To maintain the business continuity within any organization, it’s imperative to implement the right strategy that implements a strategic balance between the information security and information availability. Such strategy should implement the availability architecture that can maintains systems backups, and storage devices that can maintain availability, and also implements the security architecture that protects the organization from malicious attacks, human error by implementing the right security mechanism that can provide authorization and authentications within the system to protect data and information (Groshans, 2006).

Conclusion

The conflict between the availability architecture and security architecture can exist when availability architecture may implement the availability mechanisms that may ignore the security factors (e.g. implementing online data availability without applying the right encryption mechanism that can protect such data). Also, such conflict can exist, when security architecture implemented within a system that can impact the data availability (i.e. ignoring the fact that the system can be compromised by a denial of Service attack that might impact the availability of the system).

Finally, implementing the right availability and security architecture that can guarantee the business continuity is very essential for any organization to survive. Maintaining the right backup mechanism and data replication mechanisms can provide the high availability of the system. Also implementing the right security architecture that can provide data protection, data encryption, and physical security measures can ensure the system availability, and business continuity (Groshans, 2006).

References

Christner, J. (2010) Addressing Performance, availability, Data Protection and Security Concerns in Cloud Storage Environment [Online]. Available from:

http://www.itbusinessedge.com/cm/community/features/guestopinions/blog/addressing-performance­availability-data-protection-and-secu rity-concerns-i n-cloud-storage-environ ments/?cs=42222 (Accessed: 19 May 2011).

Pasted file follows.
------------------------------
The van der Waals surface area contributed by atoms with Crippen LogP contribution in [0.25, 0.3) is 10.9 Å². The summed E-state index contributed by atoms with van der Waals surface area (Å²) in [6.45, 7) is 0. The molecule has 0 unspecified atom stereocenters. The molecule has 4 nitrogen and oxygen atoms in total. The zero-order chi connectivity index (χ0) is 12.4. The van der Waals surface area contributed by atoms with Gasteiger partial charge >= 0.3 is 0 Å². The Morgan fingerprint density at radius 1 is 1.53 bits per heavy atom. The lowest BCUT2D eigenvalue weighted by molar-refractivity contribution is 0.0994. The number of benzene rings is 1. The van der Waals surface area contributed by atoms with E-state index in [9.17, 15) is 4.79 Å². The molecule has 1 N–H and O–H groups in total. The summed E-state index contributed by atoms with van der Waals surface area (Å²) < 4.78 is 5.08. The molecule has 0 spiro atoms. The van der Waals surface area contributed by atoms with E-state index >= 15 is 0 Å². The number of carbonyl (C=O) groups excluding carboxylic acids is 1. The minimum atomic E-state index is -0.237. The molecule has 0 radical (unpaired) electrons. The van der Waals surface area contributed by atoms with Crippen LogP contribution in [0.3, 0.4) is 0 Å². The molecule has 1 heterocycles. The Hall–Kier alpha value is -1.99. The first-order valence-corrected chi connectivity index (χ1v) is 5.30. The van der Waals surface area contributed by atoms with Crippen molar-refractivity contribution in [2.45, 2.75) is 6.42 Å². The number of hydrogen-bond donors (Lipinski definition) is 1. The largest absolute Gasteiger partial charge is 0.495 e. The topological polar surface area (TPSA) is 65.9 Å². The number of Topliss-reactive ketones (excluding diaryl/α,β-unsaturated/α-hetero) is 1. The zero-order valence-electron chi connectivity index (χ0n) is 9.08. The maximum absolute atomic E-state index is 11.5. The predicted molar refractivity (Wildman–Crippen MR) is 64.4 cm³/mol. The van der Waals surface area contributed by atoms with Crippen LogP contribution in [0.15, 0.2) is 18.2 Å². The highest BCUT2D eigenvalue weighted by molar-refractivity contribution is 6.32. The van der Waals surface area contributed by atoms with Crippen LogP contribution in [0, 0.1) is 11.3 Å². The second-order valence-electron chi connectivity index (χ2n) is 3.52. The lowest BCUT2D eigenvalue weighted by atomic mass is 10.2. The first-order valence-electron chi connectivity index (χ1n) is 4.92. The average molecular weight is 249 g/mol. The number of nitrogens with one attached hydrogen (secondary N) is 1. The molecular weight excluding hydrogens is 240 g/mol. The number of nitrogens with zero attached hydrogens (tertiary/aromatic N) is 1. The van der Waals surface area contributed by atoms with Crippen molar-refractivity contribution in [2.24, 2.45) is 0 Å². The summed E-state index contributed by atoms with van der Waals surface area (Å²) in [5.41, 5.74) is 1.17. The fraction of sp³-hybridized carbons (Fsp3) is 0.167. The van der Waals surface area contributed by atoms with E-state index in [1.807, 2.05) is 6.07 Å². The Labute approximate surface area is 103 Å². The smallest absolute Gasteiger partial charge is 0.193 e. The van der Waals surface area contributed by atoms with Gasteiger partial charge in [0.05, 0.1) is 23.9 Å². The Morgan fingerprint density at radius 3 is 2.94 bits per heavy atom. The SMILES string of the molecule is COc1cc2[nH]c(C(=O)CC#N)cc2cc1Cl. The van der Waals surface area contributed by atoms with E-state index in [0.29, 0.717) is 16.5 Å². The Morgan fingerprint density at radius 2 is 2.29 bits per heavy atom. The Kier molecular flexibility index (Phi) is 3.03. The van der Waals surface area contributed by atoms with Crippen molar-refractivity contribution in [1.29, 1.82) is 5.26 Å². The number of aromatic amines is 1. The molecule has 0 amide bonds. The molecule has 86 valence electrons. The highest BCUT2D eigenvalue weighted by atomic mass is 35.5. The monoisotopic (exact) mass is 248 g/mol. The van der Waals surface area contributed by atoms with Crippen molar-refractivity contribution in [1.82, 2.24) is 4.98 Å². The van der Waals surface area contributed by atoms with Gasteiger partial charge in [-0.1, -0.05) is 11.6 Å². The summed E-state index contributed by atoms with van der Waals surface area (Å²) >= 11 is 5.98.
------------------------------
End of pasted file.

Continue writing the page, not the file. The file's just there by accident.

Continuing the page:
Clemmer, L. (2010) Information Security Concepts: Availability [Online]. Available from: http://www.brighthub.com/computing/smb-security/articles/31096.aspx (Accessed: 19 May 2011).

 

Grosha ns, G. (2006) Striking the balance between storage security and availability [Online]. Available from: http://www.continuitycentral.com/feature0362.htm (Accessed: 19 May 2011).

Online Tech (2010) High Availability [Online]. Available from: http://www.michigandatacenters.com/managedservices/highavailability/ (Accessed: 19 May 2011).

Resch, J. (2011) Key Security Considerations When Leveraging Storage as a Service to Store Your Data [Online]. Available from:

http://www.wwpi.com/index.php?option=comcontent&view=article&id=9550:key-security- considerations-when-leveraging-storage-as-a-service-to-store-your-data-&catid=99:cover- story&Itemid=2701018 (Accessed: 19 May 2011).

Sans.Org (n.d.) Security Fundamentals [Online]. Available from: http://hacker-dox.net/Que­Certified. Ethical .Hacker.E/07897353 18/ch01lev1sec4. html (Accessed: 19 May 2011).

Scammell, T. (2003) Security Architecture: One Practitioner’s View [Online]. Available from: http://www.isaca.org/Journal/Past-Issues/2003/Volume-1/Pages/Security-Architecture-One­Practitioners-View.aspx (Accessed: 19 May 2011).

Tomar, N. (2011) A Better Architecture for High Availability [Online]. Available from: http://www.ccpu.com/articles/2009/better-architecture-ha-high-availability/ (Accessed: 19 May 2011).